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Safeguarding

Elective home education

What you need to do if a child is going to be home-educated

Once a child’s parents have confirmed to you in writing that they wish to educate their child at home you will then need to inform Devon County Council by completing the EHE safeguarding pupil form and returning it along with a copy of the letter or email from the child’s parent or the school exit interview form or both.

The EHE Safeguarding Pupil form should be completed by the designated safeguarding lead. If the child has additional needs, input from the SENDCO will also be required.

The purpose of the school exit interview is to ensure parents are clear about their responsibilities when home educating. It also provides the opportunity for schools and parents to discuss the reasons for home education and ensure it is the right decision for the child.

There is no legal requirement for parents to attend a meeting. However, if they decide not to, schools should send parents a copy of the school exit interview form and record this on the EHE safeguarding pupil form.

Depending on the age of the child, the designated safeguarding lead should speak to them alone about how they feel about being educated at home and whether they have any concerns. The student voice form can be used to record the child’s feelings.

Parental permission

Permission is only required from one parent; this would be the parent with whom the child resides. In cases where the decision is disputed by the other parent, this would need to be challenged in the family courts.

Parents can choose to complete a voluntary registration form which will assist the Elective Home Education team with their offer of support.

Special education needs and disabilities (SEND)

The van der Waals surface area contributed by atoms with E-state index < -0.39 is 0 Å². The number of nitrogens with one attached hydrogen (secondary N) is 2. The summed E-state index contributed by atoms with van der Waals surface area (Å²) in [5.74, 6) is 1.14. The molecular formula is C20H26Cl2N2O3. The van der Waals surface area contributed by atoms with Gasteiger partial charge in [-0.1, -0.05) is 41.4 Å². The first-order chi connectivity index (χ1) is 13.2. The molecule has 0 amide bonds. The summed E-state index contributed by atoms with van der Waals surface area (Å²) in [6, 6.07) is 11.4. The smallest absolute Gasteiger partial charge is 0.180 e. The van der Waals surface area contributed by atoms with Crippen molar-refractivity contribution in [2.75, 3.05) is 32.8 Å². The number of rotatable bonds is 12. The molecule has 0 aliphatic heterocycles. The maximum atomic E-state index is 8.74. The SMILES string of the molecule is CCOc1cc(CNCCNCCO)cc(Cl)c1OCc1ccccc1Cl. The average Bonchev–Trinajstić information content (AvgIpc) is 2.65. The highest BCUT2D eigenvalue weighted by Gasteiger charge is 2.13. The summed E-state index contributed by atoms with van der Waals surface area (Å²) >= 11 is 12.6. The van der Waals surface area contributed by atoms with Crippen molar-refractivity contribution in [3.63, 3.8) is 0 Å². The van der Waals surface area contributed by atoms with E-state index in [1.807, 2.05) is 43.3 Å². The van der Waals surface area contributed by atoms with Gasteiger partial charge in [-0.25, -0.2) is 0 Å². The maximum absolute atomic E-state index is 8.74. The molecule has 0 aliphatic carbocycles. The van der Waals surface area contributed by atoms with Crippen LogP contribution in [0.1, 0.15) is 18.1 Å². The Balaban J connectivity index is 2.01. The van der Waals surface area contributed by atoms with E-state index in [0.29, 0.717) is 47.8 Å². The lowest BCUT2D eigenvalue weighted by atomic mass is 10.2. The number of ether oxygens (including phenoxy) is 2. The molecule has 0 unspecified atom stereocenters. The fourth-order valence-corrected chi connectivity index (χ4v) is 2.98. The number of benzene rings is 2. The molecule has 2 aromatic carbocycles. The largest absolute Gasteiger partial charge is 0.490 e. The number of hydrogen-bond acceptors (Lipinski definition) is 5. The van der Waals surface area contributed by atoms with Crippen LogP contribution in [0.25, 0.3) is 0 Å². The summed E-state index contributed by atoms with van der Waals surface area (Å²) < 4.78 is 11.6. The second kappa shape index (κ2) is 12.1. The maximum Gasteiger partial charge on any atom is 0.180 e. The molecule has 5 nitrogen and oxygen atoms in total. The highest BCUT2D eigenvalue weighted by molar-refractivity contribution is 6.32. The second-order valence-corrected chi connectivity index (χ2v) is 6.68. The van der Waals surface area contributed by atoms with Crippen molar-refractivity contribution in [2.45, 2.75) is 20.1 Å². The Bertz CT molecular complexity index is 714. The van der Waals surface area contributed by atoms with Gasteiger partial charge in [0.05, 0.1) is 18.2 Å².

If the child has an Education, Health and Care Plan and is attending a mainstream school you will need to inform the 0-25 Team of the parents’ decision to home educate.

If the child is on the roll of a special school, parents are required to seek permission from Devon County Council before they can be removed from the school roll. Under these circumstances, you will need to inform the 0-25 Team and EHE Team but you cannot take the child off the roll.

A home visit will be conducted by the EHE SEND adviser to assess the suitability of the proposed home education provision. A report will then be submitted to the 0-25 Team to inform their decision as to whether or not the child can be taken off roll.

Safeguarding

It is crucial that schools share their safeguarding concerns with the MASH (if the child is suffering or is likely to be suffering significant harm) before the child is removed from roll. A copy of the MASH contact form should be sent to the EHE Service.

In cases where the family then chooses not to engage with the EHE Team, we will also submit a MASH contact.

Home education of children who are subject to a multi-agency plan or early help

In cases where the lead professional is from within the school, you will need to consider who is best placed to take on this role. It will need to be someone who has regular contact with the family.

If there is a designated social worker you should inform them that the child is going to be home-educated.

Health services

The School Nursing Service (SNS) is able to provide support to home-educated children. If you consider the child would benefit from support from SNS, a referral should be made to SNS indicating they are going to be withdrawn to be home educated and outlining the support or need identified.

You may also consider informing the child’s GP of the decision to home educate but you will need permission from the parents before doing so.

Knowing that a child is being home educated and the reasons for this can help to ensure a GP provides appropriate support if required.

School attendance orders

If a child is on roll at a school due to a school attendance order then it is a legal requirement that the child remains on roll and is not home educated.


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